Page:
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Learn how to burn smoke-free

http://www.gw.govt.nz/learn-how-to-burn-smoke-free

Learn how to burn smoke-free

Updated 8 July 2019 4:49pm

The smoke from your chimney is just wood that hasn’t fully combusted (or burnt). Perfecting your technique reduces smoke levels and creates a great, warm fire.

Wood smoke also contains fine particles that can get deep into your lungs and cause health problems. 

Learn how to build a smoke-free fire with fire-master Dave Pullen.

Step-by-step instructions on how to build a smoke-free fire

Step 1 Fold newspaper into long strips and tie them into single knots.
Step 2 Place knots and several pieces of scrunched up newspaper into your wood burner.
Step 3 Loosely arrange 8-10 pieces of kindling on top of the paper in a teepee shape.
Step 4 Add a couple of small logs, making sure not to crush your teepee.
Step 5 Set the airflow to high and light your fire.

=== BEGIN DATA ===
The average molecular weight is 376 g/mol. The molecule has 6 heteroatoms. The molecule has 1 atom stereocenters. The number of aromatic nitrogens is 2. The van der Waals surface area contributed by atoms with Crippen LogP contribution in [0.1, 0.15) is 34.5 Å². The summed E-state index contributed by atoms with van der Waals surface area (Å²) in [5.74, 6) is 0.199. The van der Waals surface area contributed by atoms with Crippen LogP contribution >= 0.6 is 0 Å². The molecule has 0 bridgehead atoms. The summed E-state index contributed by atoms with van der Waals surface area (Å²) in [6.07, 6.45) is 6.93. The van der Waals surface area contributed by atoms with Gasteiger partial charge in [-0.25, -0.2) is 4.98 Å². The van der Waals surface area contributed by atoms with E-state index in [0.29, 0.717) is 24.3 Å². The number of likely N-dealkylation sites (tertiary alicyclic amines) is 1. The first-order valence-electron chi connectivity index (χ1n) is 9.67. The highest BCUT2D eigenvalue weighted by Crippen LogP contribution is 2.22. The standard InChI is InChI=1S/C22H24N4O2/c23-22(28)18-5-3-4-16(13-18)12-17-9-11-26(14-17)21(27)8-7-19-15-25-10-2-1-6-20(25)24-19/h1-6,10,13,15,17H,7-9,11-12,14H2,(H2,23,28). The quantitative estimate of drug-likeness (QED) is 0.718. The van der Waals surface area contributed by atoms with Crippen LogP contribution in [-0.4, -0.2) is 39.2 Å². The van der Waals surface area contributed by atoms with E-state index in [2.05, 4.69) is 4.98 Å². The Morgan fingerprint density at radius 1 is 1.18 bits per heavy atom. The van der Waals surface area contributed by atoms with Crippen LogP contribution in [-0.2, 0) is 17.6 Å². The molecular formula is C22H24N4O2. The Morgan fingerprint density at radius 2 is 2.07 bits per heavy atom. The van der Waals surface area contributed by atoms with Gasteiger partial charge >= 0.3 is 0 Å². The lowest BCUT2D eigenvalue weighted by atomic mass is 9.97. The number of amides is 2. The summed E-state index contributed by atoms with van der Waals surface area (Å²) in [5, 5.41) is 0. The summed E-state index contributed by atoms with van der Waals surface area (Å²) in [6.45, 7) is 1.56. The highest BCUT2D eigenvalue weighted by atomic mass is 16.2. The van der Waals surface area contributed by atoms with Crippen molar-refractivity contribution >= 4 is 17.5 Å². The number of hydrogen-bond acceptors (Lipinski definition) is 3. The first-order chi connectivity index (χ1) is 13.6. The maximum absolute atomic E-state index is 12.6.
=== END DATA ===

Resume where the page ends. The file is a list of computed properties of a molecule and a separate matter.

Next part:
Tip: Keeping the door open a little helps the fire to get going.
Step 6 Once the kindling is burning well (five minutes), add some more small logs.
Tip: Now you can close the door properly.
Step 7 Once the small logs are burning well (10-15 minutes), add some big logs.
Tip: Make sure there’s space between the logs to allow air to circulate.
Step 8 Once the fire is going well, you can turn the airflow down.
Step 9 When reloading, turn the airflow back to high for 15 minutes or so.
Step 10 Sit back and enjoy!

Want to check that you are burning smoke-free?

It’s normal for some smoke to come out of your chimney while you’re getting your fire going, but it should be burning well and smoke-free after about 30 minutes.

Once you’ve got it going, brave the cold and go outside to take a look at what’s coming out of your chimney. Does it look similar to the picture with a tick? Congratulations – you’re a master fire-builder!

If it looks like one of the pictures with a cross, your wood burner is producing too much smoke.

Consider the following:

  • Are you using a good technique?
  • Are you using dry wood?
  • Has your chimney been cleaned in the last 12 months?

Photo credit: Western Australia Department of Environment and Conservation